If you’re coming to Mexico for life by the coast you might also want to look at Puerto Vallarta. The temperatures here can get oppressive through the height of summer, when some expats choose to travel, but you do get the benefit of truly beautiful weather for most of the year. Here you can enjoy the best of Mexico, with colonial architecture, Pacific ocean views and a modern growing city which has all the amenities you might need to enjoy you retirement.

What are the visa requirements for me?

If you’re a British citizen and want to retire in Mexico you’ll need to apply in person at your local Mexican consulate. You’ll need a Temporary Resident Visa (Residente Temporal), which will be granted to you as a ‘rentista’ (literally, a person of independent means). You can use this visa to enter the country, and then have to switch it for a Temporary Residence Card upon arrival.

You have 30 days to complete the process in Mexico, and your new card will allow you to come and go as often as you like. There are terms attached to this residence permit for retirees, and you’ll need to show you can finance your stay without working. This is done by showing you have had an income of £1245 a month over the last six months, or hold a bank balance of £62115.

The Temporary Resident Visa can not be issued once you’re in Mexico. This means that if you're in Mexico on a visitor visa, and decide to switch to a residence status, you’ll have to leave the country to arrange this.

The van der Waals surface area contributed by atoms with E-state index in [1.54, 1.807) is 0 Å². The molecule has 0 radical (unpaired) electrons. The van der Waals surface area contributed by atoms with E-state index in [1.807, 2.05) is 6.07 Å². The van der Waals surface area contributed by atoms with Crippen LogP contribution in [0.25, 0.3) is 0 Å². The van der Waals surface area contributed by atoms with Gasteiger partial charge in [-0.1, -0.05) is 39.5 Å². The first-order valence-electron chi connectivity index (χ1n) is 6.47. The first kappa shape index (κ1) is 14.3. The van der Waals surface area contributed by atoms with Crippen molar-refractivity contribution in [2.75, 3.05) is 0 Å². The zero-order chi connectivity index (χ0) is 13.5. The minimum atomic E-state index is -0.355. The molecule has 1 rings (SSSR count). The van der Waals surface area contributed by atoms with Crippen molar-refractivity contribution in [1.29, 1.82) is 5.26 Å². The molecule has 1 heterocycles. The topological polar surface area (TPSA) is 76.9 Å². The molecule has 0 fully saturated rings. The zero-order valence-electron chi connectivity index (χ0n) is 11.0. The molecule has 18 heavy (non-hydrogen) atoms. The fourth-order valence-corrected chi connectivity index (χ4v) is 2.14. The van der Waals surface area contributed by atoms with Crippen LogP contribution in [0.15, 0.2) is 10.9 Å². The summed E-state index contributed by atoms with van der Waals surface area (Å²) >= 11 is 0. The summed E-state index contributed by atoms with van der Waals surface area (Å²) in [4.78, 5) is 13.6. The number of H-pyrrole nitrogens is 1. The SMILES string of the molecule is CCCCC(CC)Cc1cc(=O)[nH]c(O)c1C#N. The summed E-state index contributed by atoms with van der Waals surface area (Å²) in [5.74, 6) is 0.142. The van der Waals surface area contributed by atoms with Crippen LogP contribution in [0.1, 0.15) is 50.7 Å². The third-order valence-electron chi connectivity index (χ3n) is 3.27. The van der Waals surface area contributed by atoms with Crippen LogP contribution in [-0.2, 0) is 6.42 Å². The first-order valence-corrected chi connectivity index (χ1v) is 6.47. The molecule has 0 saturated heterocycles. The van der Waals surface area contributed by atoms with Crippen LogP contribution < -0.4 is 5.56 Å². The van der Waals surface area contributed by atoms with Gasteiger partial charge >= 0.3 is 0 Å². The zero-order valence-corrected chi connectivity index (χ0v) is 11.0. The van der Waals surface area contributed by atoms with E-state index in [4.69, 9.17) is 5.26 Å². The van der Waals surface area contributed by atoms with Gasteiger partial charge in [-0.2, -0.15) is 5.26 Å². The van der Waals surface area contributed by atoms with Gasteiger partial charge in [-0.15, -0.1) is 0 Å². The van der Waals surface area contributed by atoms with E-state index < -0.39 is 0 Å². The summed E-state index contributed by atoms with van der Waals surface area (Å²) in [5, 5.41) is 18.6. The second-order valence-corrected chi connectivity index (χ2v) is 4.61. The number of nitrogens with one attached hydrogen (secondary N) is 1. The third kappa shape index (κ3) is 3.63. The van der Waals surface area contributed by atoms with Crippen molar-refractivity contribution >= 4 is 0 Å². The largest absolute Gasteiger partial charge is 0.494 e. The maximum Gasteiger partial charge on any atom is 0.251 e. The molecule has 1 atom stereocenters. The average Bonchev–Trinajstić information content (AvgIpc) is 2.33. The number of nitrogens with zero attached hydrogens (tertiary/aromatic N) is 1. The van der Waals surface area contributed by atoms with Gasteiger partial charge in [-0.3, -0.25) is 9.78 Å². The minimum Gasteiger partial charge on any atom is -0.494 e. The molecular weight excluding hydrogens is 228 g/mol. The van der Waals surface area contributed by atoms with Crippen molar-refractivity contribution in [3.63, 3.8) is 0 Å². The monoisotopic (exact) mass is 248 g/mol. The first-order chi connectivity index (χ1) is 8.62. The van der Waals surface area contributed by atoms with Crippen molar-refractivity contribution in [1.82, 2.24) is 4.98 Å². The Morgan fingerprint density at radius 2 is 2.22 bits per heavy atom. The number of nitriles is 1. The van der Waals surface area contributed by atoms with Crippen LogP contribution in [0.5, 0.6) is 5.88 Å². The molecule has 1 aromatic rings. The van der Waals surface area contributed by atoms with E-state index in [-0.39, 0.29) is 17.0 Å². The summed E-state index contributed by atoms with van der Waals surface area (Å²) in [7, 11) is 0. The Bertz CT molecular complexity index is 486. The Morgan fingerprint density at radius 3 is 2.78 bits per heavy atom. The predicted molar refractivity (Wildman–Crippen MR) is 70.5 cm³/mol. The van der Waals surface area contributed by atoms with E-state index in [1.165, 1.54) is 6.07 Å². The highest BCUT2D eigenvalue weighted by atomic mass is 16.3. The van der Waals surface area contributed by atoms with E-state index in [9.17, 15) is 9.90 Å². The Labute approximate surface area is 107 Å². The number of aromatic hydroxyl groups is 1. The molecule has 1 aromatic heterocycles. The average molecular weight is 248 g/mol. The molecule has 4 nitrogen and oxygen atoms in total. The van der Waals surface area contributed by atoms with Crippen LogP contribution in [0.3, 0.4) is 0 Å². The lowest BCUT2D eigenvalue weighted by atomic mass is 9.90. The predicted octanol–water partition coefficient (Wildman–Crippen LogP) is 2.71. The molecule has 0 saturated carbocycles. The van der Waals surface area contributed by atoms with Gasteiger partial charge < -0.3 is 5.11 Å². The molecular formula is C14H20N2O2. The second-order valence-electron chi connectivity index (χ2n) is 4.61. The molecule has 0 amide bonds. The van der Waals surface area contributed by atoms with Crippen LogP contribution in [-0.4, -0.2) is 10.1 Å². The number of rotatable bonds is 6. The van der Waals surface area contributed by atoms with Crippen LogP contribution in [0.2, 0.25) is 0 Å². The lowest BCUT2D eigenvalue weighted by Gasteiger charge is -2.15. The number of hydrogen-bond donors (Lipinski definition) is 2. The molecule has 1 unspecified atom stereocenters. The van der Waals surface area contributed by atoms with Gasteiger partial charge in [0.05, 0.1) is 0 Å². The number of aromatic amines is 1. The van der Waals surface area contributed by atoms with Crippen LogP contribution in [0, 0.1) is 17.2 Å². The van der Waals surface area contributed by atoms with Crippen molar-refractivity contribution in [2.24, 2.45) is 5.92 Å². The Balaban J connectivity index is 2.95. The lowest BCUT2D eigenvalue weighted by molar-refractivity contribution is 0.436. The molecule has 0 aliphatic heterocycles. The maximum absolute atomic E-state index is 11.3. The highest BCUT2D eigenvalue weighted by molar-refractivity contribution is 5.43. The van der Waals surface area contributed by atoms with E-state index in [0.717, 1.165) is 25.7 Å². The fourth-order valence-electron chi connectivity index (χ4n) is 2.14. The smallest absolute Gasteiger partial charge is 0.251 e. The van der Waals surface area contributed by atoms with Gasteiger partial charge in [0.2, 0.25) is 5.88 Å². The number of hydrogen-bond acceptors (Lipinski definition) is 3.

If you’re an American looking to retire in Mexico you can follow much the same process as if you’re a British citizen. You’ll have to apply at your home consulate, and it’s a good idea to confirm the application process details with the Mexican consulate nearest your home. Consulates might have different rules about making appointments, for example, so checking in advance of a visit is smart.

Australian citizens also need to get a Temporary Resident Visa before travelling to Mexico, at their local consulate. It’s good to know, that if you’re in Mexico as a visitor and decide to change your visa status, although you must leave the country you don’t necessarily have to return to your home country as long as you have all your paperwork on you. So as an Australian, you could still theoretically apply for your new visa at an American consulate for example - much easier than getting back to Australia on short notice.

The opportunity of retirement in Mexico attracts people from all over the globe. Whether you’re looking to spend time in the frenetic buzz of Mexico City, enjoy the culture of one of the colonial era towns or retire to the Mexican coast, you’ll be welcomed by a community of expats who have already made the leap.

Good luck, and enjoy planning your dream retirement in Mexico.